In the most popular model of an atom, all of the positive charge and most of the mass is centered in the nucleus. The negatively charged electrons are in varying spots around the nucleus. The atomic number of this object is the number of protons in the nucleus.

Atomic Radiation

The main way that atoms can be studied is by heating them up or applying a charge to them. When either of these are done the atoms will glow. Scientists study this light and its properties. This is the field of atomic spectroscopy.

Light is just another form of radiation. It moves very quickly. I am sure everyone has heard the term "speed of light". This is where its from. The important thing to remember about any form of radiation, is that it moves energy from one place to another.

Electromagnetic radiation moves as waves through a medium. As all waves do, they have an amplitude, intensity, and a wavelength. The amplitude is the height of the wave above the center. The wavelength if the distance between peaks. The intensity of a wave is the square of its amplitude.

If the wavelength of a type of radiation is short then its frequency is high. Also, if the wavelength is long then the frequency will be low.

Spectrum of an Atom

Each type of wavelength has different characteristics. Distances and frequencies are all different from one another. This is the electromagnetic spectrum. This includes visible light, x-rays, radio waves, gamma rays, and ultraviolet.

All these types of radiation deserve their own area of study. Each has important roles. So in another point in time we will come back and take a look at them too.

Now we need to talk about equations. Math is fundamental to most subjects and this is no exception. The first one we need to be familiar with is the relationship between wavelength and frequency. It looks like this.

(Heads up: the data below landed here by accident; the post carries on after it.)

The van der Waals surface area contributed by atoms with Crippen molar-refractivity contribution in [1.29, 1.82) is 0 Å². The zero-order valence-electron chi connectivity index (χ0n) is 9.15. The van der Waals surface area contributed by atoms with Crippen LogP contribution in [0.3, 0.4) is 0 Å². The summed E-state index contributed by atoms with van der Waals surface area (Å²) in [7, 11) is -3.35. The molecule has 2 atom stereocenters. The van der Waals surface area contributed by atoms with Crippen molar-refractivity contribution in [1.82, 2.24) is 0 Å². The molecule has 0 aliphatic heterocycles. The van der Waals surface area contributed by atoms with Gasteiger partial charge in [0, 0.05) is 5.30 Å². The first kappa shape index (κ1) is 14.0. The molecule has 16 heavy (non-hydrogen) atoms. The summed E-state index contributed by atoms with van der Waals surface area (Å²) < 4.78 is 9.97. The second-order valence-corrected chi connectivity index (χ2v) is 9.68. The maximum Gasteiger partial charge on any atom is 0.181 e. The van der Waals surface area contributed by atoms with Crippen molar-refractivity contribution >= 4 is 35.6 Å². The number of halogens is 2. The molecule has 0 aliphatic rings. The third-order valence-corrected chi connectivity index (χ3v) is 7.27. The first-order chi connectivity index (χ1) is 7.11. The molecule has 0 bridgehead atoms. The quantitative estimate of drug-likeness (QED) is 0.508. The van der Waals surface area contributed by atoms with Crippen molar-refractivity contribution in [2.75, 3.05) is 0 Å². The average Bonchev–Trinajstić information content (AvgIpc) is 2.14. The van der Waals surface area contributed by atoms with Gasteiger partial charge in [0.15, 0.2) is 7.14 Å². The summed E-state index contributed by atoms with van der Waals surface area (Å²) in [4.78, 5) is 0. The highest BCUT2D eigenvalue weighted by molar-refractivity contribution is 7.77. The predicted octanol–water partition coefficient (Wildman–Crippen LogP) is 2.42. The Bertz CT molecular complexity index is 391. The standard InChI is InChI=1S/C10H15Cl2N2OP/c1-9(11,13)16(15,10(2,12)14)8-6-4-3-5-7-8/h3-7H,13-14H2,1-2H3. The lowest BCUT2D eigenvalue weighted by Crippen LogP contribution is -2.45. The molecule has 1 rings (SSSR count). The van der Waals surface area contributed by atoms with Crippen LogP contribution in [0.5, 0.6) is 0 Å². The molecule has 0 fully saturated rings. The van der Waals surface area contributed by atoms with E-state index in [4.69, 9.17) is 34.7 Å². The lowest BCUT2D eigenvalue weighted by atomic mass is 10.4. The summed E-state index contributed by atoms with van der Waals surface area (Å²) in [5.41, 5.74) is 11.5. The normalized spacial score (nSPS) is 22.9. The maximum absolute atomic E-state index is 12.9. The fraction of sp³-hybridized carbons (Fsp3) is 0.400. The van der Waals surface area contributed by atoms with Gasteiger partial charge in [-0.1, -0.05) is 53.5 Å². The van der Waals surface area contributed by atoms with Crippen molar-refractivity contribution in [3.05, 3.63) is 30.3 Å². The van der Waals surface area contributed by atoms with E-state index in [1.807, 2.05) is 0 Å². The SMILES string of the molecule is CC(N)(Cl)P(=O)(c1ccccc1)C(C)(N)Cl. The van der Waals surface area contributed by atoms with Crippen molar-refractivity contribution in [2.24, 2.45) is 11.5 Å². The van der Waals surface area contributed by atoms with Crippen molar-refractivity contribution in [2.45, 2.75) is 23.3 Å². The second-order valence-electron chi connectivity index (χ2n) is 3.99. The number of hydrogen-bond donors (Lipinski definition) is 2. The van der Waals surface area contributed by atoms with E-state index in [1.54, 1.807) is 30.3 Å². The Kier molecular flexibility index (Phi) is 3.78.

\[ wavelength * frequency = speed of light \]

This equates to the "c" constant that is always referenced when talking about the speed of light.

The next important equation concerns the spectral lines themselves. It contains the Rydberg constant after the famous person that discovered and put together this expression.

\[ v = R \left\{\frac{1}{n^2} - \frac{1}{n^2}\right\} \]

The Rydberg constant has been determined to have an exact value. It took many experiments to do but we have a nice consistent value for it now.

\[ R = 3.29 * 10^15 \]

When we send pure white light through an element we can see its spectrum. This looks like a bunch of black lines. The absorption lines have the same frequencies as the lines in the emission spectrum. When you think about this it means that atoms can absorb radiation only of those certain frequencies. The takeaway is that an electron can only have certain energies.

Photons and Radiation

As mentioned before, when something is heated up a lot it will start to glow. Atoms, elements, and many other objects do this. This is known as incandescence. Its color will change depending on how high the temperature is. White is generally the hottest.

We now know that electromagnetic radiation is made up of particles. These particles are called photons. Each photon is a packet of energy and that energy is related to the frequency of the radiation. Another important fact to remember is that the intensity is related to how many photons are present.

This leads us to the next important equation to be familiar with. It is Planck's constant.

\[ E = hv \]

The "h" is Planck's constant. It has a value of :

\[ h = 6.62 * 10^-34 \]

Assume electromagnetic radiation is a stream of constant photons. Meaning, they are a continuous. Therefore, the kinetic energy of electrons changes linearly with the frequency.

This tells us a few things. An electron can be driven away from a nucleus if a photon hits it with enough energy. If it does have enough energy, the electron that it hit will be ejected. Finally, the energy of the electron increases linearly with the frequency of the radiation involved.

Studies of radiation led to Planck's idea of the quantization of electromagnetic radiation. The photoelectric effect provides evidence of the particulate nature of electromagnetic radiation.